This blog is about investing in stocks so you become financially free. What does that really mean? Do you invest so that you can laze around on the couch all day and let other people do the work?
No, not at all.
You can use stocks as a tool to get a better life with a better variety of choices. This eventually means you can use stocks as a tool to get a better career. How can investing help you create a better work life with richer opportunities?
I’ll show you how by giving you three examples from my own career of what NOT to do – and what to do instead.
1. You Have More Guts
The biggest mistake I made in my previous career (I was a business journalist in my previous life) was not setting clear boundaries in my job.
There was a specific situation where I should have resigned on the spot. I had applied for another job at the same newspaper. The business editor got word of it and was very upset with me for wanting to leave his section of the paper. He called me into his office and declared two things.
A. He didn’t recommend me for the position.
B. From that day on, I was covering the retail sector instead of banks – which was a clear demotion.
It was such a vindictive and unjust act, and I should have left the paper on the spot. Yet, I didn’t.
I swallowed the humiliation and went back to work. I didn’t even express my dissatisfaction to coworkers. Why? Because I was afraid. I feared losing my monthly salary. I depended on it.
If I had been financially independent, I would have made bolder moves – and in that particular situation, resigned right there in his office. Before leaving I would have had a word or two to say about it.
What about you? If you didn’t have to, would you still keep the job that you have today?
2. You Can Take a Sabbatical Year to Study and Improve Your Skills
If you are financially independent, you can take a year off to refine your skills – or to study something new.
About 10 years into my career, I began dreaming of applying for a fellowship in business journalism (the Knight-Bagehot Fellowship). It remained a thought – I never applied. Why? Because the financial implications of studying and living in New York for a year (which I had already done once in my life) seemed financially crippling.
Yet, in hindsight, it would have been exactly the right move at the time. It would have given me time to reflect and gain new skills, new ideas, and inspiration. Who knows, maybe I would have stayed in the US where the opportunities were richer.
Most people don’t take time mid-career to refine or renew, exactly because of the financial obligations that they have. They have mortgages to pay and have somehow become dependent on having a decent monthly salary.
If you could take a year off to study anything you want, what would you study?
3. You Gain Tools to Analyze Your Employer
When I found myself facing a dead end in my career as a newspaper journalist in Denmark, I hired a coach to figure what to do about it.
I spent hours explaining what had happened at work – in particular my power struggle with the business editor – which felt like an entangled knot that I couldn’t quite figure out how to unwind.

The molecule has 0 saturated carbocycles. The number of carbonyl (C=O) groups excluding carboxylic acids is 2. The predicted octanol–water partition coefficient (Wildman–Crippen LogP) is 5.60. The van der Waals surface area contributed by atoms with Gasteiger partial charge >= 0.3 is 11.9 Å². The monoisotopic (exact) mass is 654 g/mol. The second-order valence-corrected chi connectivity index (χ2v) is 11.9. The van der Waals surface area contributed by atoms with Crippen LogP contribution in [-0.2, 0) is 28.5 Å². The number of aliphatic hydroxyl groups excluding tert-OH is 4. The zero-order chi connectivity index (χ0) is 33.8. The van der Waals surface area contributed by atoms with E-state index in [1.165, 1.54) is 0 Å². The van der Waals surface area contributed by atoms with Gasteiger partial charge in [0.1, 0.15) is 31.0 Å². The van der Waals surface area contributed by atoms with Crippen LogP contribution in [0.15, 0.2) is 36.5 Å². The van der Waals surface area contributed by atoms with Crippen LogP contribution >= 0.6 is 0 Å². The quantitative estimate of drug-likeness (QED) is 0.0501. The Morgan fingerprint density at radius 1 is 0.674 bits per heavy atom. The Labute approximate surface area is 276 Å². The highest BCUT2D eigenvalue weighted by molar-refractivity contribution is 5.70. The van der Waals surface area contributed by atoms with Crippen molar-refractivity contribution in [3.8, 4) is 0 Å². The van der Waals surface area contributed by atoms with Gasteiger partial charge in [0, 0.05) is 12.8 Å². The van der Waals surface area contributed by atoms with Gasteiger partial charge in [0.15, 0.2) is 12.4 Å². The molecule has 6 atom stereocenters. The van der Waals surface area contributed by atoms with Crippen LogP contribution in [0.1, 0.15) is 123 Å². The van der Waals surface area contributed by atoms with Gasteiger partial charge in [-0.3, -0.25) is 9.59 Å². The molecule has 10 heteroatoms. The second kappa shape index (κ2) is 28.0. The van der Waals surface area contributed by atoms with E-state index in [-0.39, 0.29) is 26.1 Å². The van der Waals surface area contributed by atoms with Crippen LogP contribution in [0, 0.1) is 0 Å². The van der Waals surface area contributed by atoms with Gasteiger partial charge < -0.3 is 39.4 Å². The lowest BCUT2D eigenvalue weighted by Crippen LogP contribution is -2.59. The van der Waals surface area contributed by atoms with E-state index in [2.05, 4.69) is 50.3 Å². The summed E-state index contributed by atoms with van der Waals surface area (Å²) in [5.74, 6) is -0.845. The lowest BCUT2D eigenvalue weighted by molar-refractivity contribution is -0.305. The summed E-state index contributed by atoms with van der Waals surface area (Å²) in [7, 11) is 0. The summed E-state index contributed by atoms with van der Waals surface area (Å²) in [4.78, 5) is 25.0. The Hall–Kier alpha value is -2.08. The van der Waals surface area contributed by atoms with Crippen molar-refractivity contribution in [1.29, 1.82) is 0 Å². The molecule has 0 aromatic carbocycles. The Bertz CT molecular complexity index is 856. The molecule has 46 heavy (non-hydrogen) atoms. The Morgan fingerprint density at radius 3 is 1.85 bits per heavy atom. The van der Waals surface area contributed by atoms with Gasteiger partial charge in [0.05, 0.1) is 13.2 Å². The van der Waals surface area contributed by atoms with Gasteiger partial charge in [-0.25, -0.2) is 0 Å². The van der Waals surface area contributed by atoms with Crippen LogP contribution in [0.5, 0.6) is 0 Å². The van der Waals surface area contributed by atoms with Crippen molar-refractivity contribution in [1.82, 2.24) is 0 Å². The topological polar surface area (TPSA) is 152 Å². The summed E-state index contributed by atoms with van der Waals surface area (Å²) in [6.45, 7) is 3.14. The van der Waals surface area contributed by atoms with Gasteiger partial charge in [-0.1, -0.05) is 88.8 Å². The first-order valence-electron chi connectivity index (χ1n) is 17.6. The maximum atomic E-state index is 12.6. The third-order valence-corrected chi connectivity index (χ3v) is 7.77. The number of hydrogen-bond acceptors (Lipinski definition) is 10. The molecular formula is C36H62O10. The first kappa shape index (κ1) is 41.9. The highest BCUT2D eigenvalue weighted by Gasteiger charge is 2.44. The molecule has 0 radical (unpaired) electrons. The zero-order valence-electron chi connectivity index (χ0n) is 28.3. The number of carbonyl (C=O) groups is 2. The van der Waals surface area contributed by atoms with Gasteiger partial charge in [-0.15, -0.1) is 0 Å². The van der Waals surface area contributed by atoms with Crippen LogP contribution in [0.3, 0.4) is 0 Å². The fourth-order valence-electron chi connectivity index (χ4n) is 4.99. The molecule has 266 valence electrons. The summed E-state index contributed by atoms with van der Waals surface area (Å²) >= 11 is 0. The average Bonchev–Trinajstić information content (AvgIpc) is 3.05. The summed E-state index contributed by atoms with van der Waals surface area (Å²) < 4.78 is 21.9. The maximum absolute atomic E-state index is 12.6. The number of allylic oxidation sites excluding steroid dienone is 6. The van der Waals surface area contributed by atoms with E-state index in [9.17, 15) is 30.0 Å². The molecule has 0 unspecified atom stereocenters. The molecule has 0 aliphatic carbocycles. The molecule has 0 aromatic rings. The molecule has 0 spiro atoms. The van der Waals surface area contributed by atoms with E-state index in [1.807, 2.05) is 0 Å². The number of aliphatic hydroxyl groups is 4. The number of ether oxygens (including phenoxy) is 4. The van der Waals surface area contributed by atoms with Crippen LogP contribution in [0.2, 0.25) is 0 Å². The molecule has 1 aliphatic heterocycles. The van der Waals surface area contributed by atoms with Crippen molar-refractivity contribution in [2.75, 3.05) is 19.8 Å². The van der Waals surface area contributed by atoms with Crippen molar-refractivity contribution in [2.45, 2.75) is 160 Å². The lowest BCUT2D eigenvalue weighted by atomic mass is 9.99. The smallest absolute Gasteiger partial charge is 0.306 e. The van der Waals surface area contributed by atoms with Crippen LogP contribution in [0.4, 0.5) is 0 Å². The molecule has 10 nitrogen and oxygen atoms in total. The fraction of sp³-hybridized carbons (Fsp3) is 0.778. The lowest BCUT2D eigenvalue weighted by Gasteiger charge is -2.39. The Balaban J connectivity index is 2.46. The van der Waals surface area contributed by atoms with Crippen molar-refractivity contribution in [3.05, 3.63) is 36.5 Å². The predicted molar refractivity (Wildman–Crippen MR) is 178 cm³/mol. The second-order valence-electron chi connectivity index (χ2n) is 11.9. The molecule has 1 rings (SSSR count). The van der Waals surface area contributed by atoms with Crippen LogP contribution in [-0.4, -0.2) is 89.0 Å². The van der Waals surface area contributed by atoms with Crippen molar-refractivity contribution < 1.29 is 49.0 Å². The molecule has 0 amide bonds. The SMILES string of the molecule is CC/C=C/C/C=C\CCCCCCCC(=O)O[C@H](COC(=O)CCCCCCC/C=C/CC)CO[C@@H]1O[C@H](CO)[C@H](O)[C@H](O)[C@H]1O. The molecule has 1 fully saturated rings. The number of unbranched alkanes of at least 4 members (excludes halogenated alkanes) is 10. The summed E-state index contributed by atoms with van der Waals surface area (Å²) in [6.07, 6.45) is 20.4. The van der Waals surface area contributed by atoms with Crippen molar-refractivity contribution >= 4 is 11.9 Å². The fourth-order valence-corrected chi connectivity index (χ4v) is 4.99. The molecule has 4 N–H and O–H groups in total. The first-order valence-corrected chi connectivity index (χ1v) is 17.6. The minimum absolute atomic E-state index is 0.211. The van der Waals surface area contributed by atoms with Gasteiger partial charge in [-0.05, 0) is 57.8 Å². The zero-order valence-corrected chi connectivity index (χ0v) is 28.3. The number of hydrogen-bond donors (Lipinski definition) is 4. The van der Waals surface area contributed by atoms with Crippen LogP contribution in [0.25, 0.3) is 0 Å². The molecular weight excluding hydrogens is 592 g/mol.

After several sessions, the coach asked me one simple question: “Would you consider working in an industry that isn’t in decline?”
I was taken aback by the question.
I was expecting my coach to concoct a complicated strategy to overcome the obstacles and power struggles so I could prosper and succeed. Yet he thought I should catapult myself out of there.
He went on to explain that it’s a hopeless battle to try to make a career in a world of dying dinosaurs. You’ll get trampled as they stumble and fall. Industries and companies in decline make terrible workplaces. It’s far easier to have a great career in a company in the early stages of growth.
I already knew that print papers were struggling, but for some reason I hadn’t connected the dots to the challenges that I was experiencing myself. I was so focused on studying my situation through a magnifying glass that I had forgotten to take a ride up the elevator to see the problem from a distance.
When you invest in an individual company, you’ll look at the annual report and make sure it’s a company with growing sales and growing profit. If it’s not, you should stay away from investing in it.
It’s really important to have a bird’s eye view of the company you’re considering buying stocks in.
You have to assess whether you’re dealing with the best company in the sector, and whether they’ll grow to be even bigger the next decade or two.
I would never have invested in a local-language print newspaper with diving subscriptions, an endangered customer base, and an outdated business model giving customers the news a day after the rest of the world.
Then why would I devote my life to it?
What about you? Have you considered whether you would invest in the company you work at? Have you analyzed your own employer?
You can learn more about how to analyze companies in my e-book Free Yourself here.
Don’t forget the e-book Free Yourself. It’ll teach you how to calculate how much a company is worth. You can get it for free here.